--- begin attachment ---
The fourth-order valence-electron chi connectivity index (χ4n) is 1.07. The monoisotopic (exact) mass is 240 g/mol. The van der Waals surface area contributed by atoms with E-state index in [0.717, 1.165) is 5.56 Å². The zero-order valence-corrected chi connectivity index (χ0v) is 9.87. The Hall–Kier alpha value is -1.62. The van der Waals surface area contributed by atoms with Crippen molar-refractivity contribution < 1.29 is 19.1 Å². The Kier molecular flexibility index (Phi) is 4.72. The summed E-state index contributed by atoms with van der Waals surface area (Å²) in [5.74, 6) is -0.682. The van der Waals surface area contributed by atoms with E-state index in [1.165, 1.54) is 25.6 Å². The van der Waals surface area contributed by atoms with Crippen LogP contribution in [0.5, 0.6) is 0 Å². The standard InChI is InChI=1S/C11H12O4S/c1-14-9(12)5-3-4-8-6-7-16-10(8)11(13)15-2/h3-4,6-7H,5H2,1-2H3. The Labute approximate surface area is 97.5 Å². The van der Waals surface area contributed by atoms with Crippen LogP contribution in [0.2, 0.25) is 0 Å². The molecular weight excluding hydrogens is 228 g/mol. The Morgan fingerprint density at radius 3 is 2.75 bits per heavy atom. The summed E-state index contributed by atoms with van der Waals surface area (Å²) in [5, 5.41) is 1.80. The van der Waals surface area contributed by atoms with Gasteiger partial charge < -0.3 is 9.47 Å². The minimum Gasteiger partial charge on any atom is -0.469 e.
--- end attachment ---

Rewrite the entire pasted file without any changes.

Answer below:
The fourth-order valence-electron chi connectivity index (χ4n) is 1.07. The monoisotopic (exact) mass is 240 g/mol. The van der Waals surface area contributed by atoms with E-state index in [0.717, 1.165) is 5.56 Å². The zero-order valence-corrected chi connectivity index (χ0v) is 9.87. The Hall–Kier alpha value is -1.62. The van der Waals surface area contributed by atoms with Crippen molar-refractivity contribution < 1.29 is 19.1 Å². The Kier molecular flexibility index (Phi) is 4.72. The summed E-state index contributed by atoms with van der Waals surface area (Å²) in [5.74, 6) is -0.682. The van der Waals surface area contributed by atoms with E-state index in [1.165, 1.54) is 25.6 Å². The van der Waals surface area contributed by atoms with Crippen LogP contribution in [0.5, 0.6) is 0 Å². The standard InChI is InChI=1S/C11H12O4S/c1-14-9(12)5-3-4-8-6-7-16-10(8)11(13)15-2/h3-4,6-7H,5H2,1-2H3. The Labute approximate surface area is 97.5 Å². The van der Waals surface area contributed by atoms with Crippen LogP contribution in [0.2, 0.25) is 0 Å². The molecular weight excluding hydrogens is 228 g/mol. The Morgan fingerprint density at radius 3 is 2.75 bits per heavy atom. The summed E-state index contributed by atoms with van der Waals surface area (Å²) in [5, 5.41) is 1.80. The van der Waals surface area contributed by atoms with Gasteiger partial charge < -0.3 is 9.47 Å². The minimum Gasteiger partial charge on any atom is -0.469 e.